Lately I’ve been writing about what tasks authors might need or prefer to do themselves. While proofreading is a good task to outsource because it’s so hard to see errors in your own work, it remains a skill every writer needs, which is why I'm sharing proofreading tips below.
Even if you send your novel to a proofreader, it's important to proofread your novel yourself at least once. Doing so will help you to ensure all errors are caught and to spot quirks in your writing, such as overuse of certain words. (For a while, I added the word “up” all over the place—stand up, start up, fix up—and never noticed how distracting it was.)
So here are my seven tips:
Take Time Off
After you call your novel finished—truly finished as in ready to hit publish or submit to an agent or publisher—set it aside for a week. If that’s not possible, take at least a day to do anything but write. Take a vacation day, focus on your other job or profession, binge watch a series on Netflix.
Whatever it takes, clear your mind. After that, it’ll be easier to spot errors.
Read Three Words At A Time
Grouping words in three is one of the best ways to spot grammar errors, misused homonyms, and spelling. (Homonyms, which are words that sound the same but are spelled differently, such as “where” and “wear,” are the main reason you can’t rely on your word processor’s spell checker alone for proofreading.)
As you read, pause after each third word and at the end of each line. With this technique, the first sentence of this article would read like this:
Lately I’ve been writing about what tasks authors might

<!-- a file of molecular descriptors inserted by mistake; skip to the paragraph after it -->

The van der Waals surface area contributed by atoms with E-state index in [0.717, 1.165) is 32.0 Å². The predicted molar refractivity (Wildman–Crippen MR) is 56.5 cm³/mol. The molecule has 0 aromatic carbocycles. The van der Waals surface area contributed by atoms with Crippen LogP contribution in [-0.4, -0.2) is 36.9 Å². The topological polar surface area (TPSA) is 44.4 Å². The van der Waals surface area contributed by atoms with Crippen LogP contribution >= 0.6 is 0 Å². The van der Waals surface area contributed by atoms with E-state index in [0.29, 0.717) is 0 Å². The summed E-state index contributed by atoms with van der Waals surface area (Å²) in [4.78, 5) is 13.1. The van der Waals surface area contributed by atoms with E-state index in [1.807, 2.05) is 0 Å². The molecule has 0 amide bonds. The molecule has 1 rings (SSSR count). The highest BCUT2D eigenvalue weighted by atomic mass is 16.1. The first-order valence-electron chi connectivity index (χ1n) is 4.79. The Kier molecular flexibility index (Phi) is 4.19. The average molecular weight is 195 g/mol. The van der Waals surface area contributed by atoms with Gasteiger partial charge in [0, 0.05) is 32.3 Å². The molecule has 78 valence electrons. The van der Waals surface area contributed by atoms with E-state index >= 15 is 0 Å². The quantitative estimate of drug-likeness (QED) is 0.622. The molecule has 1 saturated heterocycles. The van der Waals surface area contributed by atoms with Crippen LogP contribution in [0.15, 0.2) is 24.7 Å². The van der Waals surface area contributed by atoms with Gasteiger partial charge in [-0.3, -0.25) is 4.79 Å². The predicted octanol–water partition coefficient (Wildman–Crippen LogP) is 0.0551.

need or prefer to do themselves.
Alter How The Manuscript Looks
If you normally rewrite on screen, change the format. Making the words look different makes it less likely you’ll read through errors.
A few ways to achieve that:
- Print your manuscript and review it on paper
- If you’re in Microsoft Word, use the Print Preview or View function to make it look more like a page in a book
- Enlarge or shrink the page
- Change the font or font size
- If you’re proofreading a Vellum file, switch from iBook to the Kindle view and back every few pages
It takes a long time to read a novel out loud, so while it’s ideal, it’s unrealistic. But you can shift from reading to yourself to reading aloud every few pages. It’ll help you get a fresh look and spot mistakes.
If you’ve made changes or updates, read out loud the paragraph where you made the edit and the ones before and after it. That will ensure you spot any errors you accidentally introduced.
Use A Ruler
If you proofread on paper, place a ruler under each line as you read. This will help you focus on each line on its own and will make it less likely you’ll get lost in the story. You can also run your fingers under the line as you read, but that’s not quite as effective.
If you’re proofing on screen, you can get a similar effect by proofing each line at the bottom of the page as you scroll up.
Rather than starting on page one of your novel, start with the last page. Read it top to bottom, then read the second-to-last page, then the third-to-last page.
This requires a bit of double reading when you reach the end of a page, as you’ll need to glance at the following one to be sure the transition makes sense. But overall it doesn't take much longer than reading through from beginning to end, and it will keep you from getting lost in the story and missing errors.
Aim For Perfection
Make it your goal to publish or submit a novel that’s free from all errors. Is that realistic? Maybe not, especially if your manuscript is 70,000 or 80,000 words or more.
But if you aim for perfection, the odds are, at worst, you will catch most typos. If you mentally shrug your shoulders and decide that typing “where” instead of “wear” or “therefore” instead of “therefor” really doesn’t matter, it’s likely you’ll produce work with many errors.
I hope that’s helpful. If there are typos in the above, I’ll be really embarrassed.
P.S. If you'd like a second set of eyes, the proofreader I use for my novels is great at spotting typos, missing words, and unintentional grammar errors (yes, there are intentional ones in my fiction, which she understands!). You can find more information at SMR Proofreading & Editing.